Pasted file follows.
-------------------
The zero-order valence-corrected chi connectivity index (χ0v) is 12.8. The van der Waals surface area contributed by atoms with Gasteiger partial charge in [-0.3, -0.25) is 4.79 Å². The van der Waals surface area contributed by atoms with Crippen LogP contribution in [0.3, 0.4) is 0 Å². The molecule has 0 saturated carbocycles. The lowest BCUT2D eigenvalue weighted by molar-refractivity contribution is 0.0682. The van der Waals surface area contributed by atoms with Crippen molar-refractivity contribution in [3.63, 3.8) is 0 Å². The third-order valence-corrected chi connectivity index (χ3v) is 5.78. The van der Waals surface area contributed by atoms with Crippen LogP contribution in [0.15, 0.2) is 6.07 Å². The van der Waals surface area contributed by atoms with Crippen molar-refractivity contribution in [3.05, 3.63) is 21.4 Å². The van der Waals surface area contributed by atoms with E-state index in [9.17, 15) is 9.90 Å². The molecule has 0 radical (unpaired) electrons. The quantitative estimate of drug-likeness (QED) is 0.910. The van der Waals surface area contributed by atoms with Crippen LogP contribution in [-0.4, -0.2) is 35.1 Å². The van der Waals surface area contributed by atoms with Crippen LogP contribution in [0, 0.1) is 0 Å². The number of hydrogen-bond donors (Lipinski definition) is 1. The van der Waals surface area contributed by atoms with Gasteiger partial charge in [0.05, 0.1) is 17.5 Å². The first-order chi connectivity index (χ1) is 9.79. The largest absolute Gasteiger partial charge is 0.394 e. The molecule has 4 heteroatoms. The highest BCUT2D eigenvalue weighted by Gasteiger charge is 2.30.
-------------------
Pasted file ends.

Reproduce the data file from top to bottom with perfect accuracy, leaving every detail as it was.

The zero-order valence-corrected chi connectivity index (χ0v) is 12.8. The van der Waals surface area contributed by atoms with Gasteiger partial charge in [-0.3, -0.25) is 4.79 Å². The van der Waals surface area contributed by atoms with Crippen LogP contribution in [0.3, 0.4) is 0 Å². The molecule has 0 saturated carbocycles. The lowest BCUT2D eigenvalue weighted by molar-refractivity contribution is 0.0682. The van der Waals surface area contributed by atoms with Crippen molar-refractivity contribution in [3.63, 3.8) is 0 Å². The third-order valence-corrected chi connectivity index (χ3v) is 5.78. The van der Waals surface area contributed by atoms with Crippen LogP contribution in [0.15, 0.2) is 6.07 Å². The van der Waals surface area contributed by atoms with Crippen molar-refractivity contribution in [3.05, 3.63) is 21.4 Å². The van der Waals surface area contributed by atoms with E-state index in [9.17, 15) is 9.90 Å². The molecule has 0 radical (unpaired) electrons. The quantitative estimate of drug-likeness (QED) is 0.910. The van der Waals surface area contributed by atoms with Crippen LogP contribution in [-0.4, -0.2) is 35.1 Å². The van der Waals surface area contributed by atoms with Crippen LogP contribution in [0, 0.1) is 0 Å². The number of hydrogen-bond donors (Lipinski definition) is 1. The van der Waals surface area contributed by atoms with Gasteiger partial charge in [0.05, 0.1) is 17.5 Å². The first-order chi connectivity index (χ1) is 9.79. The largest absolute Gasteiger partial charge is 0.394 e. The molecule has 4 heteroatoms. The highest BCUT2D eigenvalue weighted by Gasteiger charge is 2.30.